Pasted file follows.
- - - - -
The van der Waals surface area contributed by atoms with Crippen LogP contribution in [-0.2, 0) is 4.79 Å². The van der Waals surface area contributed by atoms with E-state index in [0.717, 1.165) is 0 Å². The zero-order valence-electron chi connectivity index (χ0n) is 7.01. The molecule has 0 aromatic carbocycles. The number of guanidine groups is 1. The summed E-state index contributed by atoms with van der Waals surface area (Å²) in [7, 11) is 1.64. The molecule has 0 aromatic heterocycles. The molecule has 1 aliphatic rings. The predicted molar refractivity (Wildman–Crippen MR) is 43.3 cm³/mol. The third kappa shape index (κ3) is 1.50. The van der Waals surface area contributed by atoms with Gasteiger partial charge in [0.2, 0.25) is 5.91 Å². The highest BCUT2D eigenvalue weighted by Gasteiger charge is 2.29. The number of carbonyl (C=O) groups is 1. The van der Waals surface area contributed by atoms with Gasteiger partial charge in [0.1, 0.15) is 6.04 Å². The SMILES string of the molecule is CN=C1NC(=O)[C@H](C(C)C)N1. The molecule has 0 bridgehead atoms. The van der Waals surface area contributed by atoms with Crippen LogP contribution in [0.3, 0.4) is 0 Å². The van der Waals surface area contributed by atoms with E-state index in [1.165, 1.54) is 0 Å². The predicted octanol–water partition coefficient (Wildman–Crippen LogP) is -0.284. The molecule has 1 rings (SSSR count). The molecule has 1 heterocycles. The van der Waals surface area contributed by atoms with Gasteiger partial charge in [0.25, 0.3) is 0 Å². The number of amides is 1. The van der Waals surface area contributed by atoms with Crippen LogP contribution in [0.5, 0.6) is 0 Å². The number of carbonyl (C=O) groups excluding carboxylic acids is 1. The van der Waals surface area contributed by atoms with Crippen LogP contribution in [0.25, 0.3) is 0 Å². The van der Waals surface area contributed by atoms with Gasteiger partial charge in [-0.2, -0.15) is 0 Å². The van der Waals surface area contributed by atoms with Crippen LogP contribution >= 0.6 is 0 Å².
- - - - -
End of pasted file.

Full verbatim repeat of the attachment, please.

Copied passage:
The van der Waals surface area contributed by atoms with Crippen LogP contribution in [-0.2, 0) is 4.79 Å². The van der Waals surface area contributed by atoms with E-state index in [0.717, 1.165) is 0 Å². The zero-order valence-electron chi connectivity index (χ0n) is 7.01. The molecule has 0 aromatic carbocycles. The number of guanidine groups is 1. The summed E-state index contributed by atoms with van der Waals surface area (Å²) in [7, 11) is 1.64. The molecule has 0 aromatic heterocycles. The molecule has 1 aliphatic rings. The predicted molar refractivity (Wildman–Crippen MR) is 43.3 cm³/mol. The third kappa shape index (κ3) is 1.50. The van der Waals surface area contributed by atoms with Gasteiger partial charge in [0.2, 0.25) is 5.91 Å². The highest BCUT2D eigenvalue weighted by Gasteiger charge is 2.29. The number of carbonyl (C=O) groups is 1. The van der Waals surface area contributed by atoms with Gasteiger partial charge in [0.1, 0.15) is 6.04 Å². The SMILES string of the molecule is CN=C1NC(=O)[C@H](C(C)C)N1. The molecule has 0 bridgehead atoms. The van der Waals surface area contributed by atoms with Crippen LogP contribution in [0.3, 0.4) is 0 Å². The van der Waals surface area contributed by atoms with E-state index in [1.165, 1.54) is 0 Å². The predicted octanol–water partition coefficient (Wildman–Crippen LogP) is -0.284. The molecule has 1 rings (SSSR count). The molecule has 1 heterocycles. The van der Waals surface area contributed by atoms with Gasteiger partial charge in [0.25, 0.3) is 0 Å². The number of amides is 1. The van der Waals surface area contributed by atoms with Crippen LogP contribution in [0.5, 0.6) is 0 Å². The number of carbonyl (C=O) groups excluding carboxylic acids is 1. The van der Waals surface area contributed by atoms with Crippen LogP contribution in [0.25, 0.3) is 0 Å². The van der Waals surface area contributed by atoms with Gasteiger partial charge in [-0.2, -0.15) is 0 Å². The van der Waals surface area contributed by atoms with Crippen LogP contribution >= 0.6 is 0 Å².